Life on earth began in the sea, where representatives of all animal phyla still live. Sea water is a salty solution which is remarkably stable in its chemical makeup in areas away from the coasts or freshwater influences. The degree of saltiness, or salinity, is normally expressed in terms of parts per thousand (‰) and varies between 32 and 38‰ in near surface waters of the oceans. Values outside this range are found only in enclosed seas such as the Baltic, which has a heavy freshwater inflow and ranges regionally between 1.5 and 30‰, or the Red Sea, which has little freshwater input but experiences intense solar-driven evaporation and so has a salinity of more than 40‰. Sea water from the abyssal depths is even more stable in salinity, being between 34.5 and 35‰ from the poles to the equator. The proportions of the various salts which make up these salinities are still more fixed; until the advent of conductivity meters during the 1960s it was common practice to measure total sea water salt concentrations with great precision simply by measuring the chloride content, so constant are the ionic ratios of sea water. It is believed that all naturally occurring elements of the Periodic Table are present in sea water, but most only at vanishingly low concentrations; the nine ions shown in Table 2.1 make up roughly 99.5 per cent of the total salt content of sea water. This then is the equable environment in which all invertebrate phyla arose, with body fluids basically very similar in concentration to the external medium.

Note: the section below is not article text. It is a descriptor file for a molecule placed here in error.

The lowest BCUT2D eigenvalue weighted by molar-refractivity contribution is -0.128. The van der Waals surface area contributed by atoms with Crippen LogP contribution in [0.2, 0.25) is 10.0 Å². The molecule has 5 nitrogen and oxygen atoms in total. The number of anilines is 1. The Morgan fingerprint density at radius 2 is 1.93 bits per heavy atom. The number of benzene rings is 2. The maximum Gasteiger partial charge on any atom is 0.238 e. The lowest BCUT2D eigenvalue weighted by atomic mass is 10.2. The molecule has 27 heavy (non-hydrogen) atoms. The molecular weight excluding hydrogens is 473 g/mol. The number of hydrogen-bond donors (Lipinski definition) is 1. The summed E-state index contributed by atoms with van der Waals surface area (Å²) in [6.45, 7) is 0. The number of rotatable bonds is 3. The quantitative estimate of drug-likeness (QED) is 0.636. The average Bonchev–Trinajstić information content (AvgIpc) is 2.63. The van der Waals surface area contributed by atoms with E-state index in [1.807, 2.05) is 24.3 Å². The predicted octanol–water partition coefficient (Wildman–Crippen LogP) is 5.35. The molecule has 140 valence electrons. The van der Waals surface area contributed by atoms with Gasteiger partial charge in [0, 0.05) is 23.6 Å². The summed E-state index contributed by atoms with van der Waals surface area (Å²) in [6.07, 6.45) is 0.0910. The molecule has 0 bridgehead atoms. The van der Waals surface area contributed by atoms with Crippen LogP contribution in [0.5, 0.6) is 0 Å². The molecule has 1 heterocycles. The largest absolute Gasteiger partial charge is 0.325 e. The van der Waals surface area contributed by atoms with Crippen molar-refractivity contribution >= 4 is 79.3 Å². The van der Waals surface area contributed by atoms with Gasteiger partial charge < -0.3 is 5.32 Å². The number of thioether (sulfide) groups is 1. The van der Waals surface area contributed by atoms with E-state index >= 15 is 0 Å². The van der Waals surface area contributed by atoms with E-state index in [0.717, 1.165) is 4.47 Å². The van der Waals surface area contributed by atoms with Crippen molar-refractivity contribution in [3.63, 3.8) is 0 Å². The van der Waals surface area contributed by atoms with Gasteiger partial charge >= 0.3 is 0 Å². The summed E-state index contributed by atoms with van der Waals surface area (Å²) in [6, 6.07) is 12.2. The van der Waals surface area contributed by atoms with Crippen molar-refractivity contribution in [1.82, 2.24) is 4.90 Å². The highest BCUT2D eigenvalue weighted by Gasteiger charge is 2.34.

KeywordsExternal Medium Mantle Cavity Mantle Fluid Shell Valve Sessile Species
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